While there are arguments that print media is a victim of the economy or the public’s reading habits, I personally don’t find them compelling enough. The lack of movement towards digital content represents a lack of innovation on the part of the newspaper companies. And it’s not like they didn’t see it coming with the rise of Mobipocket Reader or the Kindle. We are becoming a “fingertip society”, for we expect information to be found at our fingertips when desired. While I cannot deny the pleasurable sensory experience in the feel of newspaper, the smell of the ink, or the crinkles of the sheets when turned, it is the content that is the selling point. A searchable digital format is what people have come to expect in their information experience. While there is much lost from the lack of serendipity browsing in these formats, there are greater gains to be made here in preserving these journalist institutions.

This reasoning also covers readering habits as it relates to how people are perceiving the information around them. Awhile ago (and I can’t remember or find the source now), I remember a  study that indicated that leisure reading is down across all age groups. However, this is an incomplete analysis for it fails to mention that the number of information mediums has gone up. Whether it is the web, text, video, or peer to peer referral, the increase in the types of media and means for people to get information has pushed newsprint media from being one of a few to one of many choices. In part with the aforementioned instant access that society has come to expect, this makes the current newspaper format a dinosaur of the information age. It does make me sad to say that I believe newsprint is on its way out; I have tons of memories of reading the comics with my father or the things I’ve discovered by thumbing through a section. But I cannot deny the financial situation nor the information trends which are moving away from it.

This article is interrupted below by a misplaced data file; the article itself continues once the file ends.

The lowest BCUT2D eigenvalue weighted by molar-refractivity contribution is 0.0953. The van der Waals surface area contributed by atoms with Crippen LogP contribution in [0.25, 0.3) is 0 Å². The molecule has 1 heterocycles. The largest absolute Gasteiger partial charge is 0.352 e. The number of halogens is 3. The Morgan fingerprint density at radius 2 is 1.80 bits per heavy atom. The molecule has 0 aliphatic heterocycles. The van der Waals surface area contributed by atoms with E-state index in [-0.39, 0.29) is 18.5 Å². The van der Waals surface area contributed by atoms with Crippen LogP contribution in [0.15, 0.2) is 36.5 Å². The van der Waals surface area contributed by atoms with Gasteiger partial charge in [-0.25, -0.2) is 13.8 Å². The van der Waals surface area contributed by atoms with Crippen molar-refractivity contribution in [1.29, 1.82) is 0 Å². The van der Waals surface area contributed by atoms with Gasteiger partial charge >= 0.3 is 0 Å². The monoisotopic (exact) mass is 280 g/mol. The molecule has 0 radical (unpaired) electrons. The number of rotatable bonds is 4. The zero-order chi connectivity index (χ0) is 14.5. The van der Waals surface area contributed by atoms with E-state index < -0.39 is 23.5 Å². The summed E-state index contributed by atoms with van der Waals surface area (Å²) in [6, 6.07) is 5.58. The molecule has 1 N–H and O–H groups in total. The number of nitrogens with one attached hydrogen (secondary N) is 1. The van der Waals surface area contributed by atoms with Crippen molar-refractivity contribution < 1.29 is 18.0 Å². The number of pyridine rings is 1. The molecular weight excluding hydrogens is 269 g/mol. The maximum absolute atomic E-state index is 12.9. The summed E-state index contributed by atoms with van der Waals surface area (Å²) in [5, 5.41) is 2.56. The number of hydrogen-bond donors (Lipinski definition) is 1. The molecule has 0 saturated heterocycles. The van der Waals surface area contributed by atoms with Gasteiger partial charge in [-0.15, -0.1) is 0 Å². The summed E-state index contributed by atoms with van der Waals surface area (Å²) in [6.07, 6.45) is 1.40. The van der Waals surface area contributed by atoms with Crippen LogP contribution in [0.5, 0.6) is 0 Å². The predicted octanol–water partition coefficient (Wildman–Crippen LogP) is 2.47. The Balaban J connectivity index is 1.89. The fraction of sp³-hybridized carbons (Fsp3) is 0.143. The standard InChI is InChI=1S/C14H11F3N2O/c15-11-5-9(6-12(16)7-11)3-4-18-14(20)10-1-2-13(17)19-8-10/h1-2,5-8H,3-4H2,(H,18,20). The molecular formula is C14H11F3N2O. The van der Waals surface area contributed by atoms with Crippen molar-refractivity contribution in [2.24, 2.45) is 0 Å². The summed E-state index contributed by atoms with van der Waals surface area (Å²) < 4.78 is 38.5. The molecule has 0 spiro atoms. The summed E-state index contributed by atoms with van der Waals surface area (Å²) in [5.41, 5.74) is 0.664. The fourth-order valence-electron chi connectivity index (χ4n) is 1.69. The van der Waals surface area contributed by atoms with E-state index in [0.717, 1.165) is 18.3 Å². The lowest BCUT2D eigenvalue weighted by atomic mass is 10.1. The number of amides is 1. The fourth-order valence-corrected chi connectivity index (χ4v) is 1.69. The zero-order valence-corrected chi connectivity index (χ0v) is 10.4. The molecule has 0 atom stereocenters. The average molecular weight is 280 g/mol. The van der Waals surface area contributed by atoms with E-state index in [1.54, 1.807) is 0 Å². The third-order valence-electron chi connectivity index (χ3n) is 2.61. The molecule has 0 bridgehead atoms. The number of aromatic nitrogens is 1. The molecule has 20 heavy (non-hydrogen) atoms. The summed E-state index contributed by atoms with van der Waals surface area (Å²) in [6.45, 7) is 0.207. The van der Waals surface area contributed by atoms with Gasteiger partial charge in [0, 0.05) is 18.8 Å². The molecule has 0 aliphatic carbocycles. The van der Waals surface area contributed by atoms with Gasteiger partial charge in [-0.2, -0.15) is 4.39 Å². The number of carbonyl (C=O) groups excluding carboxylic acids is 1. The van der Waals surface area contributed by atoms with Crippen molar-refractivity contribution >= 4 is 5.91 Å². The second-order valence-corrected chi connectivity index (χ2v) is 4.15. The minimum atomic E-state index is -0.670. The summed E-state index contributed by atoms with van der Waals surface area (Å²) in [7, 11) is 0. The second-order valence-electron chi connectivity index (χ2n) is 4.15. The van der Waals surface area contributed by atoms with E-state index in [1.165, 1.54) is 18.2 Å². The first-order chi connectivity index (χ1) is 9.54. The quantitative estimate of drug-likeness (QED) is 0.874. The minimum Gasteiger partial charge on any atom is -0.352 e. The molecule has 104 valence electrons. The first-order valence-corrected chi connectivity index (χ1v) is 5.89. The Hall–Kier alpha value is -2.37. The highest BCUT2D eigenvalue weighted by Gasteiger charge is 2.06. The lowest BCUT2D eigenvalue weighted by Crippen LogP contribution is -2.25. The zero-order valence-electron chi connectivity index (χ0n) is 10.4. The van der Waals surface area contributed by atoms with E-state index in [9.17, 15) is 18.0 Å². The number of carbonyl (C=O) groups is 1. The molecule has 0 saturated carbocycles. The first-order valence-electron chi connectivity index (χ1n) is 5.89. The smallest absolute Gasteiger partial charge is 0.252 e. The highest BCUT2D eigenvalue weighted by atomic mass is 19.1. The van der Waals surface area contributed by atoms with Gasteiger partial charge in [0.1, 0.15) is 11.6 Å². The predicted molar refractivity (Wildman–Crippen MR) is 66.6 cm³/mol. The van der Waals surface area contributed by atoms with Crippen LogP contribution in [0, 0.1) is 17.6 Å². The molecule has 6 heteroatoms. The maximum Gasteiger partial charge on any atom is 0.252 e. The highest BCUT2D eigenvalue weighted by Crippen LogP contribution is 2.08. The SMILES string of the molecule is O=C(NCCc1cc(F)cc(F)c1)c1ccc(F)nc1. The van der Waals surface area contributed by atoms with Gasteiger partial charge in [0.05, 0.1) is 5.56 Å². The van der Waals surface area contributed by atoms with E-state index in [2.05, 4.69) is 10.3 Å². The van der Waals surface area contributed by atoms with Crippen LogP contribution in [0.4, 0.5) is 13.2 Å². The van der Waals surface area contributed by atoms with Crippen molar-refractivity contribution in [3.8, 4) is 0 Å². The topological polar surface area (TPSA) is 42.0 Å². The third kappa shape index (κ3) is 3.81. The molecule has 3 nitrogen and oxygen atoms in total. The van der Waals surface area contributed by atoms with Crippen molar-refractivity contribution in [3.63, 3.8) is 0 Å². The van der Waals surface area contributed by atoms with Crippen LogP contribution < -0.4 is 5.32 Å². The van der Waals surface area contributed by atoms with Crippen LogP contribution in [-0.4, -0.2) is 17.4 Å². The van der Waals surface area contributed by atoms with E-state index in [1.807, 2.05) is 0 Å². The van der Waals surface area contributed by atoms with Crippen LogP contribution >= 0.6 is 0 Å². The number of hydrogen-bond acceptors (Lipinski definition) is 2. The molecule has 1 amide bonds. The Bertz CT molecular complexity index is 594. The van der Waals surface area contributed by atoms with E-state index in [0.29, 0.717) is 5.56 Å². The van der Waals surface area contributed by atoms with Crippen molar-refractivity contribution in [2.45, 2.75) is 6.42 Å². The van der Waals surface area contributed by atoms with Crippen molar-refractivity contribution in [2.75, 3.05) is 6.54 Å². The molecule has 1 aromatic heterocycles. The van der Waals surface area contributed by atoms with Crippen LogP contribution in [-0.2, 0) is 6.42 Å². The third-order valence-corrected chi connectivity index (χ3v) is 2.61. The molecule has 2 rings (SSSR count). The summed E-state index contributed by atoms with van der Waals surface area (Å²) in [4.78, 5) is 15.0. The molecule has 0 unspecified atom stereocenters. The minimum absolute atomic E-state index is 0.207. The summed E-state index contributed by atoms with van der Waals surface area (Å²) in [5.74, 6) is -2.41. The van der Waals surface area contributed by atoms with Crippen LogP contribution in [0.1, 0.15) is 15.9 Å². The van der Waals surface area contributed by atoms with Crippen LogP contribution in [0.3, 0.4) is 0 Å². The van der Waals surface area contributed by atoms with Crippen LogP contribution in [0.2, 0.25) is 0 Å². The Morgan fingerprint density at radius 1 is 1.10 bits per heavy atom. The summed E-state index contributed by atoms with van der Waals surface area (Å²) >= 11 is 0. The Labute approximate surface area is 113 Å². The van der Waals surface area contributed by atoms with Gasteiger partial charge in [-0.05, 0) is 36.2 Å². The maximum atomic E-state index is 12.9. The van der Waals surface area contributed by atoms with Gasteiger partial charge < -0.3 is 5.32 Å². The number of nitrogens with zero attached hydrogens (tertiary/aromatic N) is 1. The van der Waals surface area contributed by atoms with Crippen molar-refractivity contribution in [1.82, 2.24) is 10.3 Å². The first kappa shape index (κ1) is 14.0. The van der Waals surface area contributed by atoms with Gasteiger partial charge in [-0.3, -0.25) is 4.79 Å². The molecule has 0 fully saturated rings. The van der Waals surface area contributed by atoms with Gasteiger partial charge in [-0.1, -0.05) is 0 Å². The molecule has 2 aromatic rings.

They are late off the starting block, but traditional news media can catch up. The technology is here or a few innovation generations away from where it needs to be for newspapers to fully take advantage of it. I will hope that there is some companies left to take advantage of it.